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Jefferson Audio Visual Systems, Inc. v. Light

United States District Court, Sixth Circuit

May 9, 2013

JEFFERSON AUDIO VISUAL SYSTEMS, INC., Plaintiff,
v.
GUNNAR LIGHT, Defendant.

MEMORANDUM OPINION AND ORDER

JOHN G. HEYBURN II, District Judge.

The matter presently before the Court is Defendant, Gunnar Light's motion to dismiss three of the six counts in Plaintiff, Jefferson Audio Video Systems, Inc.'s ("JAVS") Complaint pursuant to Federal Rule of Civil Procedure 12(b)(6) for failure to state a claim for which relief may be granted.[1] For the following reasons, the Court will sustain the motion.

I.

JAVS is a Kentucky corporation in the business of providing audiovisual equipment and services to create records in court systems. On May 26, 2010, JAVS hired Light as its Manager Director of International Sales. The letter offering Light the position was contingent upon, among other things, his execution of the Ownership, Non-Disclosure, Confidentiality, and Non-Competition Agreement (the "Agreement"), which he signed.

This lawsuit stems largely from an incident that ultimately led to Light's termination. In March 2011, as part of his employment, JAVS asked Light to travel to South Africa to attend a sales meeting with JAVS' sale agent in South Africa ("JAVS Africa"). On the table was a prospective sale to South African courts of approximately 2, 500 JAVS systems. If consummated, this sale would result in approximately $20 million in gross revenue for JAVS. Importantly, JAVS Africa is not contractually bound to exclusively sell JAVS' products, but had been doing so for over a decade. JAVS maintains that a good relationship between JAVS and JAVS Africa is crucial to JAVS' success in the South African market.

During the March 2011 sales meeting between JAVS and JAVS Africa, Light allegedly made a number of defamatory statements about JAVS to JAVS Africa. Specifically, Light allegedly stated, among other things, that: JAVS and its co-owner Jared Green were "unorganized;" "they don't know what's going on;" "they've made a mess of things;" "I unfortunately am stuck with this Company that is very dysfunctional;" and the fact that JAVS had gotten "things going is a miracle." ECF No. 1. JAVS contends that these statements had no legitimate business purpose.

Ultimately, the sales negotiations resulted in a $150, 000.00 sale, significantly less than what JAVS anticipated. JAVS alleges that Light's disparaging statements may have been the cause of this dismal sale. JAVS terminated Light for cause shortly thereafter, on March 13, 2011.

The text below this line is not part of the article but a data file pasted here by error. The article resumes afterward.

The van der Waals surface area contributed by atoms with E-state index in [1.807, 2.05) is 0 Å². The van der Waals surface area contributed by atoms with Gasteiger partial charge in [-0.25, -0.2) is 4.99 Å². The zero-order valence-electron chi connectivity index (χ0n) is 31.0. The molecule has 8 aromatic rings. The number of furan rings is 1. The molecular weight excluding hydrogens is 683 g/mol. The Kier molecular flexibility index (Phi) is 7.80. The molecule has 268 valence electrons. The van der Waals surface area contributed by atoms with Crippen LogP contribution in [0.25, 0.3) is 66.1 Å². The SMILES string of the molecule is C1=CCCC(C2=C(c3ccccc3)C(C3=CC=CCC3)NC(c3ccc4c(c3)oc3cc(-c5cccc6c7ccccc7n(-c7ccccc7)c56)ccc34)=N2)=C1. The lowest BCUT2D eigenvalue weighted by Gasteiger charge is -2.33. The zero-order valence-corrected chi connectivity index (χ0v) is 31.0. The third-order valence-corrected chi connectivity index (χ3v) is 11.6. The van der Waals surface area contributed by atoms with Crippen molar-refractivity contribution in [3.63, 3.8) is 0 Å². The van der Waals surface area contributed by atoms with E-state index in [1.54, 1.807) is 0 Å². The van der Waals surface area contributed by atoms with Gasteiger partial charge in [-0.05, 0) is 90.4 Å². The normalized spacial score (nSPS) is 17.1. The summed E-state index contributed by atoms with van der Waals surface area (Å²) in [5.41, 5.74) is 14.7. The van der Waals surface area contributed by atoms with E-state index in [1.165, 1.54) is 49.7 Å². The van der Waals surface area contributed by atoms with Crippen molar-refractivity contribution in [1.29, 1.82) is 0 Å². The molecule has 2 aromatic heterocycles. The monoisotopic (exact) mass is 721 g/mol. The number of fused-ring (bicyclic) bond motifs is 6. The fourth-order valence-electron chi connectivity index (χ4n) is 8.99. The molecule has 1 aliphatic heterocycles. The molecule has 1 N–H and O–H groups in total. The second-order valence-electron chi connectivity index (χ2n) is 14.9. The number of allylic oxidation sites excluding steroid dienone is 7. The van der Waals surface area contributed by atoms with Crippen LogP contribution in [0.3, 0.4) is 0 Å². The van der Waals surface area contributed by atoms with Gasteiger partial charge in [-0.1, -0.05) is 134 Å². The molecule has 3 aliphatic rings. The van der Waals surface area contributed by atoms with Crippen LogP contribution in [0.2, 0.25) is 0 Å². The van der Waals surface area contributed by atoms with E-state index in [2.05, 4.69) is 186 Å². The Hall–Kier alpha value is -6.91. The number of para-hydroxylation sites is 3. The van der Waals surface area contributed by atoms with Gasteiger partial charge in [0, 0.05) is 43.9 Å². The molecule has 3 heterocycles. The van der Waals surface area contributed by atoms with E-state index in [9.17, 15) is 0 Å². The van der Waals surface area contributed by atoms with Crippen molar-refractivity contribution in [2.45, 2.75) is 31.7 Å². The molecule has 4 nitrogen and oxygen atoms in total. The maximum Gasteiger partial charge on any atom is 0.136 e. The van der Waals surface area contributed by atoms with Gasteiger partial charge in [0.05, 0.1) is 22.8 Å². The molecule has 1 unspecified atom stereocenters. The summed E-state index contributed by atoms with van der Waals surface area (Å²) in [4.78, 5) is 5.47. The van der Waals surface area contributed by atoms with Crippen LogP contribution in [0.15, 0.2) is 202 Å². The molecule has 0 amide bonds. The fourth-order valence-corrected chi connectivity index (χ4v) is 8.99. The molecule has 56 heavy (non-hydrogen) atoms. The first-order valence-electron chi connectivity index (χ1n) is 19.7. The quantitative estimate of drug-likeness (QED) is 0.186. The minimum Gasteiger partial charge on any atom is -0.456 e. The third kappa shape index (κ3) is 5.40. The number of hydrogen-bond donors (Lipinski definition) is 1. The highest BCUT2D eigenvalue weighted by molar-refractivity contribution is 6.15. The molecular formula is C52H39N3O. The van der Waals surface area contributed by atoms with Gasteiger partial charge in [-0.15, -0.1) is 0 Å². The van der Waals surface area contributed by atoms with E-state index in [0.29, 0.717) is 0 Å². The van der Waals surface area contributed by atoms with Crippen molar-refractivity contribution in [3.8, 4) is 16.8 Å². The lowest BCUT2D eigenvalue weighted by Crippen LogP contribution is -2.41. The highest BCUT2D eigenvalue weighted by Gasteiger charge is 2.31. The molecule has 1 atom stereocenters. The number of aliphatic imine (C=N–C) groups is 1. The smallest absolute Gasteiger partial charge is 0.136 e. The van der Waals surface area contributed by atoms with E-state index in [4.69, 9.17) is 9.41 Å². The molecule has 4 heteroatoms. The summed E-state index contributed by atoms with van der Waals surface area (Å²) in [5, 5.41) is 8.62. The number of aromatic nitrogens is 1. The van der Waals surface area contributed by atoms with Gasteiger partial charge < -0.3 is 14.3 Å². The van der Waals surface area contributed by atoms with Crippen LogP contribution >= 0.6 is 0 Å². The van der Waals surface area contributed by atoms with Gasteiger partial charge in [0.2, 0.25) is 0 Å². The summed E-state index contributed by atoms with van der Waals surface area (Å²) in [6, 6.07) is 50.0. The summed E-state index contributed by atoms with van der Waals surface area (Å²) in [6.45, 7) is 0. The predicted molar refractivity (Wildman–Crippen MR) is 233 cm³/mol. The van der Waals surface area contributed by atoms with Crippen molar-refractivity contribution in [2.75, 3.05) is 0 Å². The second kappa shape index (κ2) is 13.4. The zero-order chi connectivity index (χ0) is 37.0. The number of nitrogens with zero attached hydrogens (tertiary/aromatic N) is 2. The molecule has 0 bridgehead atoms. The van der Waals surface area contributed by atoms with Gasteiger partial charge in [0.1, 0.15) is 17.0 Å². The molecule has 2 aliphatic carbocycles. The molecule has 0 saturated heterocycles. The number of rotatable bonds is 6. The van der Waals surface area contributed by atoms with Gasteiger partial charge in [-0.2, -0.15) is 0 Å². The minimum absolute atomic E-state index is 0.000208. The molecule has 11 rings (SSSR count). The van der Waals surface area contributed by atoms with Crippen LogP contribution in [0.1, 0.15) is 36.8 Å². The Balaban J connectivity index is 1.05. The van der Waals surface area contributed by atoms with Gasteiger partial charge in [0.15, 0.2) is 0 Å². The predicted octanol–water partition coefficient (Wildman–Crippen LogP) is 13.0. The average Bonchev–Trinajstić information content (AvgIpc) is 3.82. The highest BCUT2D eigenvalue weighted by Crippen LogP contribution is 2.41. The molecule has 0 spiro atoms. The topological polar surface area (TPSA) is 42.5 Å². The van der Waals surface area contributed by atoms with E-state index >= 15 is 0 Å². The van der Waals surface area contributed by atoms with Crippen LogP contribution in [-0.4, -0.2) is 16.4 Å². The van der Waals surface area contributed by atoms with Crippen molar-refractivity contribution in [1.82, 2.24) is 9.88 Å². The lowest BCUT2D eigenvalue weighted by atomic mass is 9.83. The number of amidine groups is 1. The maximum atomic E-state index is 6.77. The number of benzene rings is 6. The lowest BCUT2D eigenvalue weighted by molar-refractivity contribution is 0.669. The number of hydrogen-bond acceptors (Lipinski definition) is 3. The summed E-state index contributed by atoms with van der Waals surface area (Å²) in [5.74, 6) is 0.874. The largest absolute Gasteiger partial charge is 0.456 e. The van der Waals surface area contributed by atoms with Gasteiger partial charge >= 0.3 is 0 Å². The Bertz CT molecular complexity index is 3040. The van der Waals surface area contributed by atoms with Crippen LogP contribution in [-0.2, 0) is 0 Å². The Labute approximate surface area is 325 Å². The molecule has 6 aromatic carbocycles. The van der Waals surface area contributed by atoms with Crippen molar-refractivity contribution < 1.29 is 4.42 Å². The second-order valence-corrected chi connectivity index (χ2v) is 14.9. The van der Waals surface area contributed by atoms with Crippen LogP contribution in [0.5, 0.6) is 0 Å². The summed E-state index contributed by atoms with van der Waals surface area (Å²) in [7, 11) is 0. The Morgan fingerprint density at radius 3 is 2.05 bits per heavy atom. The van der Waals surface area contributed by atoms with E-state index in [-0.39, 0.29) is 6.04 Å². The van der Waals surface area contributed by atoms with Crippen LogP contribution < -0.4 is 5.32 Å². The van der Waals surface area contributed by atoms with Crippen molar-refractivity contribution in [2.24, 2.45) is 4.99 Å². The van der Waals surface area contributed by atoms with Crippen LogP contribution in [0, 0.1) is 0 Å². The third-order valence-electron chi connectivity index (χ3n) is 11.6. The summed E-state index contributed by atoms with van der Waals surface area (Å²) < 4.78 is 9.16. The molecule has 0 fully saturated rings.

After a period of settlement negotiations between the parties, JAVS filed this lawsuit on January 11, 2012, in anticipation of Light filing suit in Arizona the following day. The Complaint advanced six Counts: (1) defamation; (2) tortious interference with actual and prospective business and economic relationships; (3) breach of fiduciary duty; (4) trade disparagement; (5) fraudulent misrepresentation; and (6) breach of contract. JAVS seeks damages, punitive damages, attorneys' fees and costs, and all other relief to which it may be entitled. Light has moved to dismiss Counts One, Four and Five.

To survive a motion to dismiss, the "complaint must contain sufficient factual matter, accepted as true, to state a claim to relief that is plausible on its face.'" Ashcroft v. Iqbal, 556 U.S. 662, 678 (2009) (quoting Bell Atl. Corp. v. Twombly, 550 U.S. 544, 570 (2007)). "A claim has facial plausibility when the pleaded factual content allows the court to draw the reasonable inference that the defendant is liable for the misconduct alleged." Id. (citing Twombly, 550 U.S. at 556). The Court must view the allegations in the complaint in the light most favorable to the plaintiff, treating all well-pleaded facts as true, but need not accept bare legal conclusions as definitive. See Tackett v. M & G Polymers, USA, LLC, 561 F.3d 478, 488 (6th Cir. 2009) (citing Gunasekera v. Irwin, 551 F.3d 461, 466 (6th Cir. 2009)). The Agreement contains a choice of law provision requiring that all matters arising out of or relating to the Agreement be governed by and construed pursuant to Kentucky law. ECF No. 1-2.

II.

In Count One, JAVS alleges that as a result of Light's false and defamatory statements to JAVS Africa, it suffered monetary and reputational damage. Additionally, JAVS argues that the defamatory statements were made willfully, maliciously and with knowledge of their falsity, and as such, JAVS is further entitled to recover punitive damages.

To establish a cause of action for defamation in Kentucky, the plaintiff must prove four elements: "defamatory language, about the plaintiff, which is published, and which causes injury to reputation." Gibson v. Raycom TV Broad. Inc., 2012 WL 5372104, *3 (Ky. Ct. App. Nov. 2, 2012) (quoting Columbia Sussex Corp. Inc. v. Hay, 627 S.W.2d 270, 273 (Ky. Ct. App. 1981). Statements are deemed defamatory when they tend to "(1) bring a person into public hatred, contempt or ridicule; (2) cause him to be shunned or avoided; or, (3) injure him in his business or occupation." McCall v. Courier-Journal & Louisville Times Co., 623 S.W.2d 882, 884 (Ky. 1981).

Kentucky separates defamation actions into those that are actionable per se and actionable per quod. Stringer v. Wal-Mart Stores, Inc., 151 S.W.3d 781, 794 (Ky. 2004).[2] The principle difference between the two theories is that in a defamation per se action, the law presumes damages, whereas in a defamatory per quod action, no such presumption exists. Toikka v. Jones, 2013 WL 978926, *2 (E.D. Ky. Mar. 12, 2013).[ ...


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